Your mind has a whole lot of power when it comes to living your life. Take a second and think about the last time you talked yourself out of exercising, or talked yourself out of eating that 3rd slice of pizza. How did it happen? It was all in your head.
Your mind and your weight/health are very closely related.
For starters, we’re all subjected to plenty of food advertisements and most of those ads are not for healthy foods. The bulk of the advertising goes to sway our kids, and according to a study by the Kaiser Family Foundation, in a typical day the average 8-12-year-old sees:
- 5 ads for candy and snacks
- 4 ads for fast food
- 4 ads for sodas and other soft drinks
- 3 ads for cereal
- 2 ads for restaurants
- 1 ad for prepared foods
- 2 ads for the following categories combined: dairy, water, juice, meat, poultry, fish, fruit, vegetables or grains
Do these ads encourage kids to want more junk foods? Certainly, and if you’re a parent that may mean you keep more unhealthy foods around your house -- this may tempt you to sabotage your own diet. Even without kids, food advertising can have subtle impacts on your desire to eat foods that aren’t good for your waistline.
When you get those cravings, a good idea is learning to replace them instead of just “forget” about them…since that usually doesn’t happen. So try using the one hour clue.
The one hour clue is one hour after eating do you feel better or worse? More energy or less? Any foods that don't make you feel good, energized one hour after eating should be replaced with health energizing foods
Another way our minds tend to get the best of us is when we see or hear those advertisements for fad diets claiming you “don’t have to make any changes, just take a pill” or if you eliminate a certain food group (carbs, anyone?) you will drop the pounds fast. That might be true, but it doesn’t last. And you will be back where you started…listening to those ads on the radio.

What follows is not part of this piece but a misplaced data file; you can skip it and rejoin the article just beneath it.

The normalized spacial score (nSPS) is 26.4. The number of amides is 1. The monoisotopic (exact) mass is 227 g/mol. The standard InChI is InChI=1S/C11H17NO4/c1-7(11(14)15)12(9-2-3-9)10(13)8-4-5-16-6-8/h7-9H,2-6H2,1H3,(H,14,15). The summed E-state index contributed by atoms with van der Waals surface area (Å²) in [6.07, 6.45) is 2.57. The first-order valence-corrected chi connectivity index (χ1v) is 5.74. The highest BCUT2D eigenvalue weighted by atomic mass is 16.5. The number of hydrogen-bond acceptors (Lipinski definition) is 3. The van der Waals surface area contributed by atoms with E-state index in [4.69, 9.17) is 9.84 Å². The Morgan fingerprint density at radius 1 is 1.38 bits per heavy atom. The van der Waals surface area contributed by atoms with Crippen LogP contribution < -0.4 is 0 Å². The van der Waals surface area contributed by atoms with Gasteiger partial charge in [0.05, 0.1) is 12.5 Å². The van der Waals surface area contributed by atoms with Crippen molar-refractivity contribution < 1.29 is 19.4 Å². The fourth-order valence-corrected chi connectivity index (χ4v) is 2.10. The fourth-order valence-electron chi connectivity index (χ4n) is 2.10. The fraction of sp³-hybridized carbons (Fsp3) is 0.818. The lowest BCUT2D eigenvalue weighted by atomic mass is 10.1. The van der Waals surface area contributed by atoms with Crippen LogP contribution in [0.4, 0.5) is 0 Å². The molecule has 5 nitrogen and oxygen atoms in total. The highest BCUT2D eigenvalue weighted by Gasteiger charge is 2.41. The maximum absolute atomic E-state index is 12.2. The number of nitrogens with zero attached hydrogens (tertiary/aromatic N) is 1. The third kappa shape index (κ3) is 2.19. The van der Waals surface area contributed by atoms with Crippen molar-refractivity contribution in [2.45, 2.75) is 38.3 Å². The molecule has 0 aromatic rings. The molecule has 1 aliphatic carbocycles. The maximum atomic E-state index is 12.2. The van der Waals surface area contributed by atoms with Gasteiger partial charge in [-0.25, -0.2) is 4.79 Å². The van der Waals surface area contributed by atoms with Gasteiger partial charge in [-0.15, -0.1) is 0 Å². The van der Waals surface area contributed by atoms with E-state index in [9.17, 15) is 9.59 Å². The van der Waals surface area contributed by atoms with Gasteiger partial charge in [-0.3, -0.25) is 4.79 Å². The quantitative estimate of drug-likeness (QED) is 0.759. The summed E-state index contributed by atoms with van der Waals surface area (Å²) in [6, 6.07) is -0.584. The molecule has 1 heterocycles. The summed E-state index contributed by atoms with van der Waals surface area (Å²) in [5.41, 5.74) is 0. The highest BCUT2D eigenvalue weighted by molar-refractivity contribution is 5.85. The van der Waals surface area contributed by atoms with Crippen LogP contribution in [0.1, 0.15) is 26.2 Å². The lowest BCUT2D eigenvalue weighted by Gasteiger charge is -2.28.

So the key here is to change the way you think. Easier said than done, right?
Losing weight is not about dieting or restrictions … it’s about changing the way you think about food, eating and a healthy lifestyle in general.
The first step to doing this is to become aware of your eating patterns and then make adjustments; for instance if you tend to overeat when you're stressed about work, then make adjustments based on them. If you know you tend to overeat when you're overwhelmed, make it a point to keep yourself busy with another activity (even something relaxing like reading or taking a bath) during this time.
Next, focus on making small changes in your lifestyle, not on losing weight. For instance, rather than thinking, "I have to lose 30 pounds," think, "Today I'm going to take a pass on the bread and butter and go for a walk after dinner."
By adding just one or two healthy behaviors to your routine each day, you’re subtly changing your old, weight-sabotaging habits into new healthier ones.
So today, choose to be aware of your thoughts. Then from there, decide to change them when necessary. It won’t be easy…but a lot of things in life that are worth it don’t come easily. So stay strong!
ps – the full article where I got some of this information is found here.